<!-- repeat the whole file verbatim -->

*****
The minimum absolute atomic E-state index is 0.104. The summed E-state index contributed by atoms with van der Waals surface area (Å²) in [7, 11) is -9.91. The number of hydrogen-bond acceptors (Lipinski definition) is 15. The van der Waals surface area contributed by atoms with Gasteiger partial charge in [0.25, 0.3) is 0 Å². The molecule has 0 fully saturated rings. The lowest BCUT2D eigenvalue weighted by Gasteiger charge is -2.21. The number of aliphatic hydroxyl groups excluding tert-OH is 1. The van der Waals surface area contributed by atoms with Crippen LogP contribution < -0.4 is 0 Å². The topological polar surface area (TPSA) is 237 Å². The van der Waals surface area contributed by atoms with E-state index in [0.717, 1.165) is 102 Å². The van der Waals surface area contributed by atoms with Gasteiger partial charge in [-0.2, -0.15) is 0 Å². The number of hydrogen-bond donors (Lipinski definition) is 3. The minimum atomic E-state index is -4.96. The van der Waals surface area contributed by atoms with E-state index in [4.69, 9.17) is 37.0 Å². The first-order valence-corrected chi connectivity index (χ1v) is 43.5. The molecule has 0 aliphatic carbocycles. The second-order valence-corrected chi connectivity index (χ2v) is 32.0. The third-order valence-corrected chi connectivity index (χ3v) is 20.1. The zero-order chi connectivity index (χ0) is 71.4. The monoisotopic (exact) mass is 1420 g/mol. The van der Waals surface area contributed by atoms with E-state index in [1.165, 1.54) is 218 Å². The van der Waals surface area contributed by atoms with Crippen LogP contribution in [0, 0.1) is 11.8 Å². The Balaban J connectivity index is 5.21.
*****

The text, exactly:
The minimum absolute atomic E-state index is 0.104. The summed E-state index contributed by atoms with van der Waals surface area (Å²) in [7, 11) is -9.91. The number of hydrogen-bond acceptors (Lipinski definition) is 15. The van der Waals surface area contributed by atoms with Gasteiger partial charge in [0.25, 0.3) is 0 Å². The molecule has 0 fully saturated rings. The lowest BCUT2D eigenvalue weighted by Gasteiger charge is -2.21. The number of aliphatic hydroxyl groups excluding tert-OH is 1. The van der Waals surface area contributed by atoms with Crippen LogP contribution < -0.4 is 0 Å². The topological polar surface area (TPSA) is 237 Å². The van der Waals surface area contributed by atoms with E-state index in [0.717, 1.165) is 102 Å². The van der Waals surface area contributed by atoms with Gasteiger partial charge in [-0.2, -0.15) is 0 Å². The number of hydrogen-bond donors (Lipinski definition) is 3. The minimum atomic E-state index is -4.96. The van der Waals surface area contributed by atoms with E-state index in [4.69, 9.17) is 37.0 Å². The first-order valence-corrected chi connectivity index (χ1v) is 43.5. The molecule has 0 aliphatic carbocycles. The second-order valence-corrected chi connectivity index (χ2v) is 32.0. The third-order valence-corrected chi connectivity index (χ3v) is 20.1. The zero-order chi connectivity index (χ0) is 71.4. The monoisotopic (exact) mass is 1420 g/mol. The van der Waals surface area contributed by atoms with E-state index in [1.165, 1.54) is 218 Å². The van der Waals surface area contributed by atoms with Crippen LogP contribution in [0, 0.1) is 11.8 Å². The Balaban J connectivity index is 5.21.